This is Bob's Office looks like. Batman is guarding the place together with a troll. :-)
...and this is his home office.
What’s your favorite food?
I like a nice, medium well, juicy, marbled steak!
What future do you see for young electronics engineers?
On the one hand, there are an increasing number of really exciting opportunities for EEs in our high tech world. On the other hand, I see educational programs being dumbed down in the effort to encourage more students to become engineers and scientists. This is wrong. We need to encourage students who are excited by solving really hard problems and coming up with new ways of creating things. We need to encourage students who hate failure but are willing to pick themselves up afterward and renew the struggle toward their goals. We need to encourage students who have the discipline to study complex facts and equations while also having the imagination to look at problems in unconventional ways. Both skills are important. And we need to be truly blind to a person’s color, ethnicity, origin, gender, and religion. We need to stop pushing students into science and engineering in order to meet diversity quotas so that we can feel good about ourselves. This is why I’ve set up the Zeidman Award for computer science and electrical engineering achievements by middle school students in the Santa Clara Valley. It’s completely merit based. It’s given me the opportunity to meet and encourage some really brilliant students, many of whom will go on to accomplish great things in engineering.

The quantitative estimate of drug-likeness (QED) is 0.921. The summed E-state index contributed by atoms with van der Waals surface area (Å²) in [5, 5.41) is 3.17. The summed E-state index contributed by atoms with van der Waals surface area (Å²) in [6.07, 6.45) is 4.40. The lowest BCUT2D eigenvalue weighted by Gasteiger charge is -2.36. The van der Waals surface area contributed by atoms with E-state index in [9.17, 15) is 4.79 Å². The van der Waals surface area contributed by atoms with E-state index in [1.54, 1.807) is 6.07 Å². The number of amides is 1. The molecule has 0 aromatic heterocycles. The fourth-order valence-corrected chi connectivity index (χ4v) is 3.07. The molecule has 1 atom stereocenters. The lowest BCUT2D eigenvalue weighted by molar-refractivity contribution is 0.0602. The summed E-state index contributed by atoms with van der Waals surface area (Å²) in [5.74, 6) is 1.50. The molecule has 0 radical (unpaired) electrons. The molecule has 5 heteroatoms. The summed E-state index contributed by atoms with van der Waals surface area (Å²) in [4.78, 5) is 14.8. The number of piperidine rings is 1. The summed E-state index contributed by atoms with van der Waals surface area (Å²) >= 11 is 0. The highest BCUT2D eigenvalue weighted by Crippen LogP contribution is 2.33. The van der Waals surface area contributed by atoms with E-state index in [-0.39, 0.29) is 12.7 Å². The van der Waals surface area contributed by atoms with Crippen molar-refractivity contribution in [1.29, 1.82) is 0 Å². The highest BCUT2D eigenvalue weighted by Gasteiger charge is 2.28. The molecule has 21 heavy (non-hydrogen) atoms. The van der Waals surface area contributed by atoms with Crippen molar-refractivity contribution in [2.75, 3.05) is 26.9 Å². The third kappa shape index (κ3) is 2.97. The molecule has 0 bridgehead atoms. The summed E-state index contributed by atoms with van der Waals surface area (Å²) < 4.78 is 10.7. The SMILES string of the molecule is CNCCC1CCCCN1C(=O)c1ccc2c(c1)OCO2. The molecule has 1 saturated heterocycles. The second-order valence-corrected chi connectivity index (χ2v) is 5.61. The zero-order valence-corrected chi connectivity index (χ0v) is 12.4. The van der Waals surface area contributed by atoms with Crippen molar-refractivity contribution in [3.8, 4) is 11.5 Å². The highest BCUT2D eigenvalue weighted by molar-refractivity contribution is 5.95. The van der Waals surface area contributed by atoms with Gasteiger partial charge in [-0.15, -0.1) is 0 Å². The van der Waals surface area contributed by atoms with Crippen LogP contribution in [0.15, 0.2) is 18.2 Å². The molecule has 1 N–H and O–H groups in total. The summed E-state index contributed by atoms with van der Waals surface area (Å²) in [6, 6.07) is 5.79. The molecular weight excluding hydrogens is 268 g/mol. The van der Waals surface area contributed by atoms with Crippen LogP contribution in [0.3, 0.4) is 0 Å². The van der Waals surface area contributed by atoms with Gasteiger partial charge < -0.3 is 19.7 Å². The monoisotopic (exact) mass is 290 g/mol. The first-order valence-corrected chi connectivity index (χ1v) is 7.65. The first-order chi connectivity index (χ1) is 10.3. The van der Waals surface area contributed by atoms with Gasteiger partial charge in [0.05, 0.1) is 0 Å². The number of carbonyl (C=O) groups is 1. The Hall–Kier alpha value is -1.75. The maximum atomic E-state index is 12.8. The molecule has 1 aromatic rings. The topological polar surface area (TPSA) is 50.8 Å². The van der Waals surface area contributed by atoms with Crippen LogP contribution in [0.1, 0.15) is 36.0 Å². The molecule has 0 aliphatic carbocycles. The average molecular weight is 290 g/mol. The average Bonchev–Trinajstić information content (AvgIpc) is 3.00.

Is there anything you’d like to say to young people to encourage them to pursue engineering?
I’d say that if you enjoy solving tough problems, engineering is hard, fun, exciting, and ultimately very satisfying. Pick something in your life that you’d like to fix, study it, test different solutions on paper, and then build it. Always learn from your failures and never rest on your successes. If you do that, engineering can be a great lifelong career that offers a lot of opportunities for success in many different ways. And it pays well.
- The Way I Work: Interview with Natasha Baker, founder of SnapEDA
- The Way I Work: Interview with Todd Dust, Senior Staff Systems Engineer at Cypress Semiconductor
- The Way I Work: Interview with Bel Haba, an engineer with 400 patents
- The Way I Work: Interview with Robin Williamson, VP of Engineering at Teralytics